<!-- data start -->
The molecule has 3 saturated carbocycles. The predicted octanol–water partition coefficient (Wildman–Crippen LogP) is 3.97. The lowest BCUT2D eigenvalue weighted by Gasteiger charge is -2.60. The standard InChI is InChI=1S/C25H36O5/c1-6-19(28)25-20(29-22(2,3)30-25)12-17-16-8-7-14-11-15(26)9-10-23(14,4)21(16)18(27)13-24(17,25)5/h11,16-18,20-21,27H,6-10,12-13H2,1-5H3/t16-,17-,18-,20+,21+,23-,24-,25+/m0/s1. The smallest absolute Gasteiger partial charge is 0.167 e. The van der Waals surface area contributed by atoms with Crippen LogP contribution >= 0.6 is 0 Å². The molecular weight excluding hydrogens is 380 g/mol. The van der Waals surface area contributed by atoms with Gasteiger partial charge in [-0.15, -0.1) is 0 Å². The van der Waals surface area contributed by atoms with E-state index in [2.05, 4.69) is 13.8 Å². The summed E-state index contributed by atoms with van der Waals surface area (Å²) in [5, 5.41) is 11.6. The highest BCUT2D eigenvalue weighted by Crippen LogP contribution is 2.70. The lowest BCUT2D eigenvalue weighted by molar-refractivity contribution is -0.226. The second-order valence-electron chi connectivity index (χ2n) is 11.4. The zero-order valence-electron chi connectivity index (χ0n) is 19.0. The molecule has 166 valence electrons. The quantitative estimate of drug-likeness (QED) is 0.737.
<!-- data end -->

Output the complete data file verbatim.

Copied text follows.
The molecule has 3 saturated carbocycles. The predicted octanol–water partition coefficient (Wildman–Crippen LogP) is 3.97. The lowest BCUT2D eigenvalue weighted by Gasteiger charge is -2.60. The standard InChI is InChI=1S/C25H36O5/c1-6-19(28)25-20(29-22(2,3)30-25)12-17-16-8-7-14-11-15(26)9-10-23(14,4)21(16)18(27)13-24(17,25)5/h11,16-18,20-21,27H,6-10,12-13H2,1-5H3/t16-,17-,18-,20+,21+,23-,24-,25+/m0/s1. The smallest absolute Gasteiger partial charge is 0.167 e. The van der Waals surface area contributed by atoms with Crippen LogP contribution >= 0.6 is 0 Å². The molecular weight excluding hydrogens is 380 g/mol. The van der Waals surface area contributed by atoms with Gasteiger partial charge in [-0.15, -0.1) is 0 Å². The van der Waals surface area contributed by atoms with E-state index in [2.05, 4.69) is 13.8 Å². The summed E-state index contributed by atoms with van der Waals surface area (Å²) in [5, 5.41) is 11.6. The highest BCUT2D eigenvalue weighted by Crippen LogP contribution is 2.70. The lowest BCUT2D eigenvalue weighted by molar-refractivity contribution is -0.226. The second-order valence-electron chi connectivity index (χ2n) is 11.4. The zero-order valence-electron chi connectivity index (χ0n) is 19.0. The molecule has 166 valence electrons. The quantitative estimate of drug-likeness (QED) is 0.737.